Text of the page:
Amsterdam and Brugge

Jan 7th, 2009, 11:36 AM
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Well it is in Vlaanderen so it is Brugge.
spaarne is offline  
Jan 7th, 2009, 12:15 PM
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And we know that all English speakers say that when they go to Belgie.
kerouac is online now  
Jan 7th, 2009, 07:16 PM
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Thanks to everyone who offered suggestions and recommendations.

I'm still debating between the Continent or heading north into Scotland (Edinburgh) instead.
If you had to choose between Edinburgh, Brugge, or Bruges, which would you choose (based upon my interests posted at the beginning of this thread)?
Kaneohe is offline  
Jan 7th, 2009, 07:25 PM
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I have been to both, though it's been a long time since I was in Edinburgh. IMO, I think Edinburgh will be more lively, esp in the evenings, with more things to do for a single guy. Bruges is lovely and gets very crowded during the day due to daytrippers/tour groups, but at night it is very quaint. There are lots and lots of bars in Bruges, but otherwise, not much else going on at night.

Weather-wise, Bruges will be nicer than Edinburgh.

As for museums, both cities have great ones. Do you mean art museums or something else? If it is art museums, do you have a particular period that you like. The reason i ask is Bruges' museums have an excellent collection of Flemish Primitives paintings (van Eyck, Memling etc).

If you still have a hard time deciding, perhaps you should rent the movie In Bruges, which will sway you towards Bruges no doubt.
yk is online now  
Jan 7th, 2009, 07:51 PM
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I'm not much of a fan of Brugge, which is beautifully preserved but otherwise feels devoid of authentic life beyond the tourist kitsch. I highly recommend that you investigate the possibility of visiting Antwerpen instead given the way you've described your interests. You can visit Brugge from there -- although again, I'd sooner Gent. Food in Belgium (everywhere, including Brugge) is fantastic. I'm not a fan of Brussels.

But Edinburgh is also a fine destination, with Glasgow nearby as well. What might tip it for you is the availability of English-language theater.

Bed and breakfasts in the Netherlands and Belgium are reliably clean, comfortable and affordable. I had a very nice stay in Edinburgh at Six Mary's Place, a b&b.
zeppole is offline  
Jan 7th, 2009, 07:57 PM
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I wanted to add that since you put museums at the head of your list of interests, Amsterdam has several of the world's finest.
zeppole is offline  
Jan 8th, 2009, 12:46 AM
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Can I just repeat my earlier posting about the Van Gogh museum - from February 13 to June 7 there is a special exhibition on, and entry to the museum is only by timed ticket, which must be bought in advance - you can do so once you are there or buy online to be sure of getting one. Once you are in the museum you can stay as long as you want.
hetismij is offline  
Jan 8th, 2009, 04:56 AM
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We found that if you got away from the immediate center of Brugge/Bruges/Bruegge there are many areas that are not just "touristy." Though the center of Bruegge/Bruges/Brugge is not as "touristy" as some other destinations in Europe.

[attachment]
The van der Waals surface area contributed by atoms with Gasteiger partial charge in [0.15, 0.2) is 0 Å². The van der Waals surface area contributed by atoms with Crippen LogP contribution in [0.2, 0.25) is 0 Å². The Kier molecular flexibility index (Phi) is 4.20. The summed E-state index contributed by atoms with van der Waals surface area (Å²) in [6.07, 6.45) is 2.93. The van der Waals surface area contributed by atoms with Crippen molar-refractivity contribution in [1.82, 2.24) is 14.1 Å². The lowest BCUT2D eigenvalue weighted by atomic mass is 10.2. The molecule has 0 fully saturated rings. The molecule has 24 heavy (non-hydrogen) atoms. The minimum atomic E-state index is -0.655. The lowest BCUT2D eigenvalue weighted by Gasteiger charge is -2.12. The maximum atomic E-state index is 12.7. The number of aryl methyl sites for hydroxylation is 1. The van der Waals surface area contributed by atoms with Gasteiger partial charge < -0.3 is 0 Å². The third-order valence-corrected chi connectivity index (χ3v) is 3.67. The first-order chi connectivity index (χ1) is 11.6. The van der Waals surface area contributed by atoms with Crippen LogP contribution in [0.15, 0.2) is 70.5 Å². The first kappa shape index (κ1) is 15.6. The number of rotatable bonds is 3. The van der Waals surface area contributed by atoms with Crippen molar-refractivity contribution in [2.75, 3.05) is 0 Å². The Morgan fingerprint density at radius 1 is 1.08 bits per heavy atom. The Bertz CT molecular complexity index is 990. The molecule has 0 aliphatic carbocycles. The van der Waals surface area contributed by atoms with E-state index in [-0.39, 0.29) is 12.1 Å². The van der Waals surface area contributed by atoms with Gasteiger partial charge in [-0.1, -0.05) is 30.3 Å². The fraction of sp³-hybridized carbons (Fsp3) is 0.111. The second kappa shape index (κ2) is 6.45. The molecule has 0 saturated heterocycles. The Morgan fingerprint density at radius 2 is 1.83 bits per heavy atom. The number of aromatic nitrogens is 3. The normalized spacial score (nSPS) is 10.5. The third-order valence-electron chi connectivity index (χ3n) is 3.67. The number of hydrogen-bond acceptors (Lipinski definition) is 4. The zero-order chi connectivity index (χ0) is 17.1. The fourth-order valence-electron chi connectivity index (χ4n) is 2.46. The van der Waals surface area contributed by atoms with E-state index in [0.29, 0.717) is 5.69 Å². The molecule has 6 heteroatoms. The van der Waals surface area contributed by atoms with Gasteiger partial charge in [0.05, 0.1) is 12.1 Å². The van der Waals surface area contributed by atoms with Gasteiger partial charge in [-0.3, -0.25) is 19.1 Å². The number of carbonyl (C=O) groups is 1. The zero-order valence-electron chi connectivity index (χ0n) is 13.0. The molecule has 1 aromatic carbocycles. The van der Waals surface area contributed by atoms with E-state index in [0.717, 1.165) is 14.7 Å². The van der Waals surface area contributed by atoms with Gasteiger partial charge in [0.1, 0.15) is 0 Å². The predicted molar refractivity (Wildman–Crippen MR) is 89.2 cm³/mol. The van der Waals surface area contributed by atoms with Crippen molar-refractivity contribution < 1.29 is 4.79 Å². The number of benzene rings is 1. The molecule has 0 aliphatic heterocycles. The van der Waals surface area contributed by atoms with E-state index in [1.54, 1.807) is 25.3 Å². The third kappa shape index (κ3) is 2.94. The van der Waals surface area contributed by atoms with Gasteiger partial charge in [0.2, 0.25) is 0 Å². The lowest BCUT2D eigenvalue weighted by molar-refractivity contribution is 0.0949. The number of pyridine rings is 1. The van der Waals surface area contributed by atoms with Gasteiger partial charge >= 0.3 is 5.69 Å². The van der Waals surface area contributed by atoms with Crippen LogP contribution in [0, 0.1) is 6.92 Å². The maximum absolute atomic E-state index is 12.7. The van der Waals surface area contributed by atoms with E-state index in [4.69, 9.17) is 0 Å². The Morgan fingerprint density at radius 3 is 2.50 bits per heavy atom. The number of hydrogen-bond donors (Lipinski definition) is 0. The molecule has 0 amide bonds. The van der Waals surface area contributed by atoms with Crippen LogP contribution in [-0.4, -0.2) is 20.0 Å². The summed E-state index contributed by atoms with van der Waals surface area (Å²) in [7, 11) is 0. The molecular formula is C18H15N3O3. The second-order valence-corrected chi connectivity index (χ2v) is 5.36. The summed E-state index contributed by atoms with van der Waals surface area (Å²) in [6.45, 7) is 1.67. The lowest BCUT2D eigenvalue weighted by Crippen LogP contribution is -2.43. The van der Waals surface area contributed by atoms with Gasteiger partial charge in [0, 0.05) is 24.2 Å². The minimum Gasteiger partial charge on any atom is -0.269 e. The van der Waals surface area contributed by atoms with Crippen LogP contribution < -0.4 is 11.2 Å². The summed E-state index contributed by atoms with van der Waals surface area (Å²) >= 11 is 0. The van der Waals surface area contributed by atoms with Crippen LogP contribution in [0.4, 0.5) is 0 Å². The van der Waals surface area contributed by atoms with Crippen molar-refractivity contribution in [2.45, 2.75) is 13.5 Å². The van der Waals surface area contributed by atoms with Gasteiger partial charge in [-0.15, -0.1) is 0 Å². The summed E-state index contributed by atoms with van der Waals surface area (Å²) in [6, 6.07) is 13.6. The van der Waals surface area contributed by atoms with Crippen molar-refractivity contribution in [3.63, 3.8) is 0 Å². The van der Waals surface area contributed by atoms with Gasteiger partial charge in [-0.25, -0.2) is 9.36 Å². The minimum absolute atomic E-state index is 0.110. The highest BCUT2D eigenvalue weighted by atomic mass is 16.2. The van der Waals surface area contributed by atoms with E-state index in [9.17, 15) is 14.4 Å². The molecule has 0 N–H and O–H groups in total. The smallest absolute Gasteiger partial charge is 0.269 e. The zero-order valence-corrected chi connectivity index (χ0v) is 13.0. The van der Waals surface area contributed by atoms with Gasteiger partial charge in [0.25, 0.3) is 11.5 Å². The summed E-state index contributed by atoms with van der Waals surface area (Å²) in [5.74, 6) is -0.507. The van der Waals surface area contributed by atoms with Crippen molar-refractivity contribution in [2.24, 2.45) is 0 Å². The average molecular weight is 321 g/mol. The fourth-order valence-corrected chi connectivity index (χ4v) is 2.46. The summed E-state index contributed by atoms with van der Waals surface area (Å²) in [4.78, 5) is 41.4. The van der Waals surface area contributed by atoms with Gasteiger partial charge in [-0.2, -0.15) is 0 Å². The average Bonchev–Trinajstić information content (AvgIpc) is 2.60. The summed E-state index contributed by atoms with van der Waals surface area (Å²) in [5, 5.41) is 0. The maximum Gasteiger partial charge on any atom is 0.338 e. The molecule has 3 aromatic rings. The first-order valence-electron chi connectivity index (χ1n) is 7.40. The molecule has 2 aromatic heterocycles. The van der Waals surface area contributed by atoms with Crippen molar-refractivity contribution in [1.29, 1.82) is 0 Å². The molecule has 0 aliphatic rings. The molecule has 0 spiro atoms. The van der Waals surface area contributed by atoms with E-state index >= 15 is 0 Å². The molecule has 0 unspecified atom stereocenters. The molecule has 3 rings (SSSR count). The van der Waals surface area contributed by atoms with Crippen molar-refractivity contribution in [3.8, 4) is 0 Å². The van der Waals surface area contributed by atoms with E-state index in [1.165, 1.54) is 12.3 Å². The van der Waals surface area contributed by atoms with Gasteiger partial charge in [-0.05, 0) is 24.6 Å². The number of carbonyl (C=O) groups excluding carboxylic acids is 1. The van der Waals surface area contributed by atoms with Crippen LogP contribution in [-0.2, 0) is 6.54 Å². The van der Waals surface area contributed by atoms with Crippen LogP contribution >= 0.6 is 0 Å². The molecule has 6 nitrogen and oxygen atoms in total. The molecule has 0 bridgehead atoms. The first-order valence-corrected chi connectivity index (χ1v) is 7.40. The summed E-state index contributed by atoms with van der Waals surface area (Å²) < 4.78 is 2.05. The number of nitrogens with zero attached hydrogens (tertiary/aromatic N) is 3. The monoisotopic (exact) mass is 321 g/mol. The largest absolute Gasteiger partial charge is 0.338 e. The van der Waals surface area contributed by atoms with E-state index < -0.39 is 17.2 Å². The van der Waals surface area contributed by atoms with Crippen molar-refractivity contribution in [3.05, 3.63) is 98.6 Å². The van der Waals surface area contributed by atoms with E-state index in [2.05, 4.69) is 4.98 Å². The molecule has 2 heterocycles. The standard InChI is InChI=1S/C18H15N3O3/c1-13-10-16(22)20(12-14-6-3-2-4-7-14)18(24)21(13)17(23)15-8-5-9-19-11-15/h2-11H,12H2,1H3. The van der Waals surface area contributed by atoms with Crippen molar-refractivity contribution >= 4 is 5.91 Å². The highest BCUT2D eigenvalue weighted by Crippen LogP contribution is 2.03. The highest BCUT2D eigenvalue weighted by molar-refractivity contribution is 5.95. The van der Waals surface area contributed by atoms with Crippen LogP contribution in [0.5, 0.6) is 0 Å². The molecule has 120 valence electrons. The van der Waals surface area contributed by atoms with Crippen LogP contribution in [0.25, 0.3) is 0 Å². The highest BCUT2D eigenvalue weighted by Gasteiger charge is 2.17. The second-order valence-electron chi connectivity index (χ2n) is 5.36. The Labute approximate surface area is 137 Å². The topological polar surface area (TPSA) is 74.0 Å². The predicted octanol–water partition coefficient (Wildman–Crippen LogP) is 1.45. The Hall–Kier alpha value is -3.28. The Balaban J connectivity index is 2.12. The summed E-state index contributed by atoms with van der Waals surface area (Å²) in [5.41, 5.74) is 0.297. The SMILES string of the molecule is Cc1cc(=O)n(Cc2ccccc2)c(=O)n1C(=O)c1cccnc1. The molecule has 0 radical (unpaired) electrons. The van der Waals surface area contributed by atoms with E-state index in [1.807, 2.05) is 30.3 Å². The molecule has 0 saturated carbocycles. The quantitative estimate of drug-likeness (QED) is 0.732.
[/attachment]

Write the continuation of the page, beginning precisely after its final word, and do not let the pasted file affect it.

RufusTFirefly is offline  
Jan 8th, 2009, 05:08 AM
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I at least half-agree with Rufus, and would point out to the original Kaneohe that the area of the brewery is one of those areas outside the immediate center that is not as touristy. (And you might like to see Michaelangelo's Madonna, which is also at least a step outside the tourist thronged center).

But thus far in my travels, central Brugge pretty much took the wedding cake being a stage set for tourists, with people in costumes, horse rides, buskers, piped-in music, 'fortune tellers' etc. And I was there off-season!
zeppole is offline  
Jan 8th, 2009, 05:14 AM
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Then there's Rothenburg o.d. Tauber!
RufusTFirefly is offline  
Jan 8th, 2009, 11:44 AM
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The problem is that people want to be in the touristy part of Bruges, not in some industrial zone.
kerouac is online now  
Jan 8th, 2009, 11:56 AM
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I don't recall seeing any part of Brugge that I would characterize in any way as an "industrial zone." But the area near the river, with windmills, was absolutely devoid of tourists, as were the beautiful residential streets around the church of St Ann, where the Belgian block pavement has a gorgeous patina and the very modest houses are hung with Belgian lace that only partially obscures the very homey classic interiors so easily seen from the street. (This part of Brugge is not far from the old brewery, which is a very small brewery). Also, near the train station a good 15 minute walk from the touristy center is the gracious old convent.

One really doesn't have to walk far to get out the tourist-zoo area with the costumed performers and tour groups, etc. And if you do that, you'll still find yourself walking atmospheric streets, often with canals and swans. Just not a lot of tourist tat being hawked at you.
zeppole is offline  
Jan 8th, 2009, 11:58 AM
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One other thing Kaneohe might want to know as a solo traveler is that Brugge is a very popular honeymoon and wedding anniversary destination.
zeppole is offline  

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